iSCSI Fuels Midrange Storage

Exploitation of IP networks expands SAN possibilities; performance vs. Fibre Channel must be weighed.

The release of the iSCSI specification is just around the corner, and, based on eWeek Labs tests of iSCSI-based products and analysis of the evolving specification, iSCSI will offer organizations an inexpensive, effective means to a SAN end.

iSCSI is an IP-based protocol that enables the block-level transfer of data over a network. From a servers perspective, iSCSI essentially allows standard Fast Ethernet and Gigabit Ethernet network cards to function like storage area network controllers. iSCSI will also allow shared storage solutions such as tape drives and RAID units to be shared over IP.

Although the iSCSI specification is still in development, products that take advantage of this new storage protocol are already on the market. In fact, they have been kicking around in testing labs and early-adopter sites for close to a year now.

The most compelling use for iSCSI is for SAN expansion to low-end and midrange servers. Using storage routers such as Cisco Systems Inc.s Cisco SN 5428 (click here to see a review of the router), IT managers will be able to hook more servers into their storage networks and take advantage of the IP networks they already have in place. This will save organizations tens of thousands of dollars over Fibre Channel HBAs (host bus adapters), which typically cost from $1,000 to $1,500 each.

In addition, because iSCSI runs on standard IP networks, there is no need to implement Fibre Channel switches throughout a corporation. IT administrators can instead make use of Gigabit Ethernet network adapters, which cost a fraction of the price of Fibre Channel HBAs and are now built into many new servers motherboards.

iSCSI also cuts costs in less tangible ways. The number of people skilled in IP networking is still far higher than those with Fibre Channel networking expertise, and it is unlikely that an influx of Fibre Channel know-how will flood the market any time soon. Organizations can thus tap the expertise that already exists in-house.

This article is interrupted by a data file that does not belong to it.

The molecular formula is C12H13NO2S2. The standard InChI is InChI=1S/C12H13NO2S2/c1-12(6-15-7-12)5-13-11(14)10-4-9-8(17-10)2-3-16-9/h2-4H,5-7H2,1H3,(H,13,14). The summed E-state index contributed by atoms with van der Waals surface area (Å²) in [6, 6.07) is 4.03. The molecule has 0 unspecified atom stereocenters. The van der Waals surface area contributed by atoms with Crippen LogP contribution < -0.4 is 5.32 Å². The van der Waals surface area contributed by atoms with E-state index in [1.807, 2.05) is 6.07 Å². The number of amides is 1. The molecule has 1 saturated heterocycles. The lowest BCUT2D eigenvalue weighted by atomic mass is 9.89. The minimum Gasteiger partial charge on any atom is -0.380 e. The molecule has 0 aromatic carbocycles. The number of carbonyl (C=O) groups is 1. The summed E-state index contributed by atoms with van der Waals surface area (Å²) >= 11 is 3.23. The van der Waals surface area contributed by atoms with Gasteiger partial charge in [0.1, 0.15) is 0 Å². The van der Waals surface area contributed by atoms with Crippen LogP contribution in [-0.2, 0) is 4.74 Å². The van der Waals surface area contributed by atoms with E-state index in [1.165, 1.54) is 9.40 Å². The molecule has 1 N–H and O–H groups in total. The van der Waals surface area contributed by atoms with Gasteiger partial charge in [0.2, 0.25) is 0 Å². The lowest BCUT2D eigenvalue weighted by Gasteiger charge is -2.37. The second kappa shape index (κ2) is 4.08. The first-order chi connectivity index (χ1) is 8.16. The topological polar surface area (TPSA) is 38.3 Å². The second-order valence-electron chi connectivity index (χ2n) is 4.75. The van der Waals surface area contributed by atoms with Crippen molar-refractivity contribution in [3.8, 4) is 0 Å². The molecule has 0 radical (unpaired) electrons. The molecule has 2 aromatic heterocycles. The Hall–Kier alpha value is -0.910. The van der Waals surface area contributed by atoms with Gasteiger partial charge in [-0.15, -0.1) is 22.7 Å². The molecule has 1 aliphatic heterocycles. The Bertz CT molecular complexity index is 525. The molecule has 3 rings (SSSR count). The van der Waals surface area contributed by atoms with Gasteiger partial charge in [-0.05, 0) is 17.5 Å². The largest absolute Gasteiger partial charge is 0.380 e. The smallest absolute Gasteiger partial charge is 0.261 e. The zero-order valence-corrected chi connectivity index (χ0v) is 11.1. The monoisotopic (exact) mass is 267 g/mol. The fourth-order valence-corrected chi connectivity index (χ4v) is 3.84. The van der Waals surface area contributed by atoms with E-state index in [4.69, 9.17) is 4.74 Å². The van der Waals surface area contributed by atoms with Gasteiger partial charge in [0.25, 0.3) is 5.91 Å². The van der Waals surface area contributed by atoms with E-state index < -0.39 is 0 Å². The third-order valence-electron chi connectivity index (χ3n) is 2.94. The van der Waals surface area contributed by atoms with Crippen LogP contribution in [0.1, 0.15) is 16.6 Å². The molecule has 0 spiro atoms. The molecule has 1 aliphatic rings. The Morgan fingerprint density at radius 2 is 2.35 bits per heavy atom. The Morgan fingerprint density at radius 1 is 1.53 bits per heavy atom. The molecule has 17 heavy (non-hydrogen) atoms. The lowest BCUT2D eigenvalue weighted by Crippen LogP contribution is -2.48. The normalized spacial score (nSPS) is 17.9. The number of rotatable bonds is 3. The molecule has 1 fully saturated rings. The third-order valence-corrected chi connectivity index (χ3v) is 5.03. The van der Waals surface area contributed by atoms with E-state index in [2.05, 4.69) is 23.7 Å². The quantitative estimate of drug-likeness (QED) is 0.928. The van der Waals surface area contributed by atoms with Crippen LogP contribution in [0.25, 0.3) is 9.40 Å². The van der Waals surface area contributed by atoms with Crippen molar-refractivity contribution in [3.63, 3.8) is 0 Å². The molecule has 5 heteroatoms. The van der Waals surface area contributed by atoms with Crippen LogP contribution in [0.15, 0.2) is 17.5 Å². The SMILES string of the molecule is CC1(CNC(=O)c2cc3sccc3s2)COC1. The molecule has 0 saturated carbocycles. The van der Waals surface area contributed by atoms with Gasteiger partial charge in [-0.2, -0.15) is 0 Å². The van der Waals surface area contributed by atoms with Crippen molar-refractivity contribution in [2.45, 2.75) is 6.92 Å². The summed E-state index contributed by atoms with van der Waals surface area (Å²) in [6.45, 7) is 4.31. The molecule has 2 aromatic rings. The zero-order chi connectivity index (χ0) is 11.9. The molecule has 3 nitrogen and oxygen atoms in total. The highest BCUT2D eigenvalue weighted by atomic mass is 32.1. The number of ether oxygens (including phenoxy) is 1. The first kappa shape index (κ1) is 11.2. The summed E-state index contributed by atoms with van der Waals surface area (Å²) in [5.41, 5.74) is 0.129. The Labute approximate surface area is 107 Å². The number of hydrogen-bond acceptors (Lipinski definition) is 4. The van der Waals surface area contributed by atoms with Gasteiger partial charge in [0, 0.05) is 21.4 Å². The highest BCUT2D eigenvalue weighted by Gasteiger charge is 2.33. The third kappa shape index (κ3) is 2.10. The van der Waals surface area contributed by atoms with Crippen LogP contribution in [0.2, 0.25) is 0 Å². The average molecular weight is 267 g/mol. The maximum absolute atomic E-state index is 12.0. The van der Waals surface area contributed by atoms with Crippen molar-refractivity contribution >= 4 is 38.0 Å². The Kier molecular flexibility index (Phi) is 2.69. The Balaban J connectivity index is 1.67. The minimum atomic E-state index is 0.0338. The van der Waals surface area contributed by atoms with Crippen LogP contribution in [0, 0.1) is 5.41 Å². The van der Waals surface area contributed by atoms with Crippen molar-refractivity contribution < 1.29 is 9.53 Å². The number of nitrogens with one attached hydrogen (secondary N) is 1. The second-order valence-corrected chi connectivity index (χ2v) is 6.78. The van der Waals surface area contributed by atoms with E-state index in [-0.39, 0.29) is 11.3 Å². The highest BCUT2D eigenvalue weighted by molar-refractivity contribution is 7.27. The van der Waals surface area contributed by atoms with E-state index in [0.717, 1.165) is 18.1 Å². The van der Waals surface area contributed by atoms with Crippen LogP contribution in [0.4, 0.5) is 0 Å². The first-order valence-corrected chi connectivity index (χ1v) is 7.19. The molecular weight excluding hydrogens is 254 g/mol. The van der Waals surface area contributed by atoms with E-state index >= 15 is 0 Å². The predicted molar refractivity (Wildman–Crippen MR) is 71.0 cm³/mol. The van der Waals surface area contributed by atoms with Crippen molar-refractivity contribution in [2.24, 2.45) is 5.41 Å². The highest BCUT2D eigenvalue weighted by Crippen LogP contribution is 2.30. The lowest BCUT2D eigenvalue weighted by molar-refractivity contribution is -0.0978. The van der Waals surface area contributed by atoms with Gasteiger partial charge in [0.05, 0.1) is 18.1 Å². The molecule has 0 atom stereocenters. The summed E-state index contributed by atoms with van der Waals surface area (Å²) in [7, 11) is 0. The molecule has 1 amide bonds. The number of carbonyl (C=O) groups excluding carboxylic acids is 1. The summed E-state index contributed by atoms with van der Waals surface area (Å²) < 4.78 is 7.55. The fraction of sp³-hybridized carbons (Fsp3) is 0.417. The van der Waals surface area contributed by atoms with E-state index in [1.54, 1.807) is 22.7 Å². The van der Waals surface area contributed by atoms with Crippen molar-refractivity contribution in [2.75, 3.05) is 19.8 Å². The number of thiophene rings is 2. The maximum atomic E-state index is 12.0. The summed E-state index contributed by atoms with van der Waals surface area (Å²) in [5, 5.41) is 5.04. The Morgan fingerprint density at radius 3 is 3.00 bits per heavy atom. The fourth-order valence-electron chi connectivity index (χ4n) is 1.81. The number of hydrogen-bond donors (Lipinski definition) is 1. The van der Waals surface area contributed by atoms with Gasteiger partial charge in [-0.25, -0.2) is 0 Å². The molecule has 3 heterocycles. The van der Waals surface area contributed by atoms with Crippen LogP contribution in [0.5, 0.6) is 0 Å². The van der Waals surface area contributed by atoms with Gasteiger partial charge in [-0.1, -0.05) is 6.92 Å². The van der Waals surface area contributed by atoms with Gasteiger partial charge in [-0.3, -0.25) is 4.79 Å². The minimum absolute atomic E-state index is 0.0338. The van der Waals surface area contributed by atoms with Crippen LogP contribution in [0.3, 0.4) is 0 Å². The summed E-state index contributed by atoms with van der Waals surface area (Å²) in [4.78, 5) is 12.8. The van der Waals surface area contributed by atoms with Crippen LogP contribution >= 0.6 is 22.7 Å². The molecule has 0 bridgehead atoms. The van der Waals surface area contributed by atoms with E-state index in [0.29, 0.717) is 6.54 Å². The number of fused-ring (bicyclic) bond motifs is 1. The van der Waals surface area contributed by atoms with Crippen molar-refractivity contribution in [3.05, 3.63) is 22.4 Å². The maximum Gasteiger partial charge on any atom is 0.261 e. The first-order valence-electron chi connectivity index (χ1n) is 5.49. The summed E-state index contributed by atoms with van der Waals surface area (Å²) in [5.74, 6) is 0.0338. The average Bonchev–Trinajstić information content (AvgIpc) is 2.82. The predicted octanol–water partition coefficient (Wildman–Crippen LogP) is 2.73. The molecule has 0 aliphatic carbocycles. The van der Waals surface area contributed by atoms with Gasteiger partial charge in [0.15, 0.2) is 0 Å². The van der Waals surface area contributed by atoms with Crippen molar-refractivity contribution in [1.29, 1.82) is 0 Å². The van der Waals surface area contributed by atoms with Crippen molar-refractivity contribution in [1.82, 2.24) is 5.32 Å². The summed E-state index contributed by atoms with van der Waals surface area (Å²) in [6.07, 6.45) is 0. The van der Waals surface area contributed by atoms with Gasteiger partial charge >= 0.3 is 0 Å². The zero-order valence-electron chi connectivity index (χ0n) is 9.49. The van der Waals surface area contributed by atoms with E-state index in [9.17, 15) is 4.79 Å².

Manageability is another area where iSCSI can cut costs. While security and QOS (quality-of-service) technologies are almost foreign concepts in the Fibre Channel world, they already exist in the IP world and might improve the manageability of SANs using iSCSI. Indeed, based on what we have seen from the Internet Engineering Task Force IP storage group, the iSCSI management standards are nearly complete and so will be available to organizations making the move to iSCSI.

iSCSI will also serve as a capable means for enabling long-range data mirroring for disaster recovery, allowing servers in one data center to back up data to remote tape drives. With the abundance of IP networks available, IT managers will be able to use virtual private networks to create secure tunnels between sites to transfer data over the Internet, providing an economical alternative to running leased lines from site to site. (Click here to see iSCSI product forecst.)

Performance Concerns

The most glaring weakness of iSCSI when compared with Fibre Channel is performance. Any way you look at it, 2G-bps Fibre Channel networks are going to be faster than Gigabit Ethernet solutions.

However, as we have seen in our tests of iSCSI-based products from Nishan Systems Inc. (iSCSI/Fibre Channel switch), Alacritech Inc. (HBA) and Cisco (router), iSCSIs performance—while inferior to Fibre Channel in raw speed benchmarks—is still very usable in the real world. iSCSI should work fine for workgroup-class e-mail servers, file servers and even some lightly accessed database servers. And performance may be a moot comparison point as 10 Gigabit Ethernet becomes available.

However, IT managers shouldnt use iSCSI over Fibre Channel in environments that require high throughput or that need to process large amounts of transactions per second (such as high-end databases).

TCP/IP-offloaded adapters from vendors including Alacritech and Emulex Corp. should also help boost the performance of iSCSI. More importantly, they should lower the amount of CPU resources eaten up by networking tasks, freeing up precious cycles for applications.

In addition, as storage management tools get more intelligent, iSCSI may allow IT managers to create truly distributed storage networks, where storage space is transparent to users and servers, and volume management and QOS are automated to ensure constant performance.

Senior Analyst Henry Baltazar can be reached at

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